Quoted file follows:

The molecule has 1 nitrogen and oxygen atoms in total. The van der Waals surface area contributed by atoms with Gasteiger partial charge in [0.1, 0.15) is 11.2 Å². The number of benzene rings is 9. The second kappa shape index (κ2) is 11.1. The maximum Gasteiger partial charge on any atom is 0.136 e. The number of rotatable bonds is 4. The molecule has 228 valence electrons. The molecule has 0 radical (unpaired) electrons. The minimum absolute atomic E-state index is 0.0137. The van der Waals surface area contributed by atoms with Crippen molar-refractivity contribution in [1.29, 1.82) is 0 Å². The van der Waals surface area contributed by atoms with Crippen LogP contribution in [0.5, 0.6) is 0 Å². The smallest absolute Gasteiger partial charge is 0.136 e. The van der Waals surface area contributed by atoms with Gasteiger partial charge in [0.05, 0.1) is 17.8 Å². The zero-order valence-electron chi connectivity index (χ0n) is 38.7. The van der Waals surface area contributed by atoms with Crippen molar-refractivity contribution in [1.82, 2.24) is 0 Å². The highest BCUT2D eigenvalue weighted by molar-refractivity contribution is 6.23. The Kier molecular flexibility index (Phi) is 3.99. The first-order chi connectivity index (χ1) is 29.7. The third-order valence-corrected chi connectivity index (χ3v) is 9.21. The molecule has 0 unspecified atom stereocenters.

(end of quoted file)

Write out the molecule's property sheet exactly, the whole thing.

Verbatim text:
The molecule has 1 nitrogen and oxygen atoms in total. The van der Waals surface area contributed by atoms with Gasteiger partial charge in [0.1, 0.15) is 11.2 Å². The number of benzene rings is 9. The second kappa shape index (κ2) is 11.1. The maximum Gasteiger partial charge on any atom is 0.136 e. The number of rotatable bonds is 4. The molecule has 228 valence electrons. The molecule has 0 radical (unpaired) electrons. The minimum absolute atomic E-state index is 0.0137. The van der Waals surface area contributed by atoms with Crippen molar-refractivity contribution in [1.29, 1.82) is 0 Å². The van der Waals surface area contributed by atoms with Crippen LogP contribution in [0.5, 0.6) is 0 Å². The smallest absolute Gasteiger partial charge is 0.136 e. The van der Waals surface area contributed by atoms with Gasteiger partial charge in [0.05, 0.1) is 17.8 Å². The zero-order valence-electron chi connectivity index (χ0n) is 38.7. The van der Waals surface area contributed by atoms with Crippen molar-refractivity contribution in [1.82, 2.24) is 0 Å². The highest BCUT2D eigenvalue weighted by molar-refractivity contribution is 6.23. The Kier molecular flexibility index (Phi) is 3.99. The first-order chi connectivity index (χ1) is 29.7. The third-order valence-corrected chi connectivity index (χ3v) is 9.21. The molecule has 0 unspecified atom stereocenters.